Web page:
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Fruits and vegetables are an important part of a healthy diet. Your local markets carry an amazing variety of fresh fruits and vegetables that are both nutritious and delicious.
As you enjoy fresh produce and fresh-squeezed fruit and vegetable juices, it's important to handle these products safely in order to reduce the risks of foodborne illness.
Harmful bacteria that may be in the soil or water where produce grows may come in contact with the fruits and vegetables and contaminate them. Or, fresh produce may become contaminated after it is harvested, such as during preparation or storage.
Eating contaminated produce (or fruit and vegetable juices made from contaminated produce) can lead to foodborne illness, which can cause serious - and sometimes fatal - infections. However, it's easy to help protect yourself and your family from illness by following these safe handling tips!
You can help keep produce safe by making wise buying decisions at the grocery store.
Proper storage of fresh produce can affect both quality and safety.
To maintain quality of fresh produce:
SAFETY TIP: Keep your refrigerator set at 40° F or below. Use a fridge thermometer to check!
Begin with clean hands. Wash your hands for 20 seconds with warm water and soap before and after preparing fresh produce.
What About Pre-washed Produce?
Raw sprouts that are served on salads, wraps, and sandwiches may contain bacteria that can cause foodborne illness. Rinsing sprouts first will not remove bacteria. Home-grown sprouts also present a health risk if they are eaten raw or lightly cooked.
Keep fruits and vegetables that will be eaten raw separate from other foods such as raw meat, poultry or seafood - and from kitchen utensils used for those products.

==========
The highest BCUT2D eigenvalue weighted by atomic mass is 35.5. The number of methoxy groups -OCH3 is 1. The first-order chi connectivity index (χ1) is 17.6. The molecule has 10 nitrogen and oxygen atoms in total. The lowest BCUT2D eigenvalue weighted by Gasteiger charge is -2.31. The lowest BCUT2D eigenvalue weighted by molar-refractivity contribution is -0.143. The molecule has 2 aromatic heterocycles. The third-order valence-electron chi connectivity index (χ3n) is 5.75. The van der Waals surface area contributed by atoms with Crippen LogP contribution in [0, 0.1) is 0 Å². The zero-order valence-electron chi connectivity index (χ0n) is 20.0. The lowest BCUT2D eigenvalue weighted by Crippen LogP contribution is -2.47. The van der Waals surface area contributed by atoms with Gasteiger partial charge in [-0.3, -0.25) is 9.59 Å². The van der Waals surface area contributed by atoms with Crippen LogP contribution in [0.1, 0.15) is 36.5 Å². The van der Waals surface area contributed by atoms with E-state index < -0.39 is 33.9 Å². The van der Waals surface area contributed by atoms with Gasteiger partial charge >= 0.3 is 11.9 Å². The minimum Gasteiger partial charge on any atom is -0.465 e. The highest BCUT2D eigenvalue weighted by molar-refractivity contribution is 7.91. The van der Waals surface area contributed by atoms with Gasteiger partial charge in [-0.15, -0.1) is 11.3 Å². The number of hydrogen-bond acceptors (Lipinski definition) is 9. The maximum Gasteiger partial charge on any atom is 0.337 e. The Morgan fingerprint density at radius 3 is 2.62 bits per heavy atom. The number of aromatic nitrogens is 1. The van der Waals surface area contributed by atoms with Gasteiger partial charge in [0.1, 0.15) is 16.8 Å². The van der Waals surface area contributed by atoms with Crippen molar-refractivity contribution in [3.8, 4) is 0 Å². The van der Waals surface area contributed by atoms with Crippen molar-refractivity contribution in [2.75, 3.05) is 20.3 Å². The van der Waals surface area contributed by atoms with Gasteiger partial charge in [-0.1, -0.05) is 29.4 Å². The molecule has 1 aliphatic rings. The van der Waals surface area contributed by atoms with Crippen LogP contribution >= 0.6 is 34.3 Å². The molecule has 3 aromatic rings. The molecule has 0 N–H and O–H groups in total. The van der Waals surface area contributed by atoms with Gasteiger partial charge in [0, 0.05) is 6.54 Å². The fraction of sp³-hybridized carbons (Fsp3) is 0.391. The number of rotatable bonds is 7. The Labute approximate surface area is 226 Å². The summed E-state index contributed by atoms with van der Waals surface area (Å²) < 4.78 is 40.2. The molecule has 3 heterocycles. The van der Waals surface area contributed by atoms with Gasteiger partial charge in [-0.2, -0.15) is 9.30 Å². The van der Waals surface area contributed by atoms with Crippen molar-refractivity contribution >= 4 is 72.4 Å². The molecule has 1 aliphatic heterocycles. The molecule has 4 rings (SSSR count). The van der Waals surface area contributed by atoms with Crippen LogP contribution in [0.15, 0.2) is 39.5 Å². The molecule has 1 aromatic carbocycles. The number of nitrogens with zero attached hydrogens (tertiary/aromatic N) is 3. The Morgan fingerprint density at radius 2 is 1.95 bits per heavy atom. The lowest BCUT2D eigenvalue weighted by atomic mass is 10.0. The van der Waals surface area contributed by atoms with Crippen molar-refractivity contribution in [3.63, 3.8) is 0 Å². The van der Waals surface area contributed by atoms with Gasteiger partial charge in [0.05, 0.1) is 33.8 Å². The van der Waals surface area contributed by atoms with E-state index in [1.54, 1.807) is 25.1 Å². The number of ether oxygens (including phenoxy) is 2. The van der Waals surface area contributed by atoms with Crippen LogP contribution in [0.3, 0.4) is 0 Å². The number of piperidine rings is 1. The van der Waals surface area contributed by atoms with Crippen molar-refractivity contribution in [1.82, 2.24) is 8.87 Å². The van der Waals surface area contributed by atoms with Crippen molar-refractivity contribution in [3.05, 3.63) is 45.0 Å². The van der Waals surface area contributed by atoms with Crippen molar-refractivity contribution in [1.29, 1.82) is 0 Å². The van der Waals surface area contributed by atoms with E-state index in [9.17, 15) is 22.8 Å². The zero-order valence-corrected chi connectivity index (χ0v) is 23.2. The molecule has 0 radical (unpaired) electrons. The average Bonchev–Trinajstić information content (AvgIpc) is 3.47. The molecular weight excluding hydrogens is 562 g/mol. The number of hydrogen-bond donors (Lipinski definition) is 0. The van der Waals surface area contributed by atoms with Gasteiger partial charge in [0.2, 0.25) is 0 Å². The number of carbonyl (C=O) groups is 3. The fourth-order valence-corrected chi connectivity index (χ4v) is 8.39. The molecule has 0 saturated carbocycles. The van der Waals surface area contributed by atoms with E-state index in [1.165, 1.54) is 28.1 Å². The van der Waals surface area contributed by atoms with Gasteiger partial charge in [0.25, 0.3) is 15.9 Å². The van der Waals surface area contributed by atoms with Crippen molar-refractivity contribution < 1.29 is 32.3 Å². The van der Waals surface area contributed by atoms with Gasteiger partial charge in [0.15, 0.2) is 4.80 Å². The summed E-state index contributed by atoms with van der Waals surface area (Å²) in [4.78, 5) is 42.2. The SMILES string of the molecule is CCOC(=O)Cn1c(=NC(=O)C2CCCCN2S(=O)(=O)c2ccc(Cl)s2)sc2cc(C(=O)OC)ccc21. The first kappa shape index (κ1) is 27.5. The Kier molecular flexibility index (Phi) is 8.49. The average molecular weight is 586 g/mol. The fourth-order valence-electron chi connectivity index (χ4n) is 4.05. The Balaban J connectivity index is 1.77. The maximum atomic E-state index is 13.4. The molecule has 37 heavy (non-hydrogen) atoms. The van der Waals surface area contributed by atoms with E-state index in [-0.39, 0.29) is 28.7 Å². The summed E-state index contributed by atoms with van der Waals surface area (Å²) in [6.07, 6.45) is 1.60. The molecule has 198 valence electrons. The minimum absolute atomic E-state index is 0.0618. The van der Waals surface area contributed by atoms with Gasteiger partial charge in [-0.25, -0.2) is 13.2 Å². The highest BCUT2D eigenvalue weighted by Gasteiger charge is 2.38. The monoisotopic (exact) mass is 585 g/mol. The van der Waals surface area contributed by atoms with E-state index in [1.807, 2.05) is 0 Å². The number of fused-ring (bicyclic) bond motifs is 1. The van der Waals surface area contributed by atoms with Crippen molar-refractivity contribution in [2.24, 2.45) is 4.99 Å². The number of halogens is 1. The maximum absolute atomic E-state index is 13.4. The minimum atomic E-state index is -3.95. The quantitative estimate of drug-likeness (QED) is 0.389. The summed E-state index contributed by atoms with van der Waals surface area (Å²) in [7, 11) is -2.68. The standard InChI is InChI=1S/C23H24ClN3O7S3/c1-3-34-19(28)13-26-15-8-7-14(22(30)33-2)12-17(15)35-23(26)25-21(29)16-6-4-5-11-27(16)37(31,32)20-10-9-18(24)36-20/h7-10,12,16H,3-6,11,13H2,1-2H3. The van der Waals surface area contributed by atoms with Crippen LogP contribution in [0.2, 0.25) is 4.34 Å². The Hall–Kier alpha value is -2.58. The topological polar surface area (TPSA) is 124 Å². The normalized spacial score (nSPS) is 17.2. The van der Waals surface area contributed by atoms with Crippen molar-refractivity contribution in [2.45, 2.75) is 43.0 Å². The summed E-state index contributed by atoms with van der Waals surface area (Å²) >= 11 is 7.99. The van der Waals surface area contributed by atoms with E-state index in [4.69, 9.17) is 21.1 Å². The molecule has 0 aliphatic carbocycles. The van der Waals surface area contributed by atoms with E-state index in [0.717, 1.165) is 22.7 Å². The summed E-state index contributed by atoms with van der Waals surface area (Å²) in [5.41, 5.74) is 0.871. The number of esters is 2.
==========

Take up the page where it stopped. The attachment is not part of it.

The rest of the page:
In addition, be sure to:
Most of the juices sold in the United States are processed (for example, "pasteurized") to kill harmful bacteria. But when fruits and vegetables are fresh-squeezed and left untreated, harmful bacteria from the inside or the outside of the produce can become a part of the finished product.
WARNING: This product has not been pasteurized and therefore may contain harmful bacteria that can cause serious illness in children, the elderly, and persons with weakened immune systems.
A Organic produce is grown without using most conventional pesticides; fertilizers made with synthetic ingredients or sewage sludge; bioengineering; or ionizing radiation.
Before a product can be labeled "organic," a government-approved certifier inspects the farm where the food is grown to make sure the farmer meets the U.S. Department of Agriculture's organic standards. Companies that handle or process organic food before it reaches the supermarket or restaurant must be certified, too.
Q What is ethylene gas - and how does it affect produce?
A Some fruits and vegetables - like bananas - naturally produce ethylene gas when they ripen. Oftentimes, such fruits and vegetables are harvested in the unripened state to preserve firmness and for long shelf life; they are later exposed to ethylene gas to induce ripening.
Q What does the "use-by" date mean on a package of fresh produce?
A "Best-If-Used-By- (or Before)" date is the last date recommended for peak quality as determined by the manufacturer of the product.
Q Why are wax coatings used on fruits and vegetables?
A Many vegetables and fruits make their own natural waxy coating. After harvest, fresh produce may be washed to clean off dirt and soil - but such washing also removes the natural wax. Therefore, waxes are applied to some produce to replace the natural waxes that are lost.
Wax coatings help retain moisture to maintain quality from farm to table including:
Waxes also help inhibit mold growth, protect produce from bruising, prevent other physical damage and disease, and enhance appearance.
Q How are waxes applied?
A Waxes are used only in tiny amounts to provide a microscopic coating surrounding the entire product. Each piece of waxed produce has only a drop or two of wax.
Coatings used on fruits and vegetables must meet FDA food additive regulations for safety. Produce shippers and supermarkets in the United States are required by federal law to label fresh fruits and vegetables that have been waxed so you will know whether the produce you buy is coated. Watch for signs that say: "Coated with food-grade vegetable-, petroleum-, beeswax-, or shellac- based wax or resin, to maintain freshness."
Written By Ava Rose.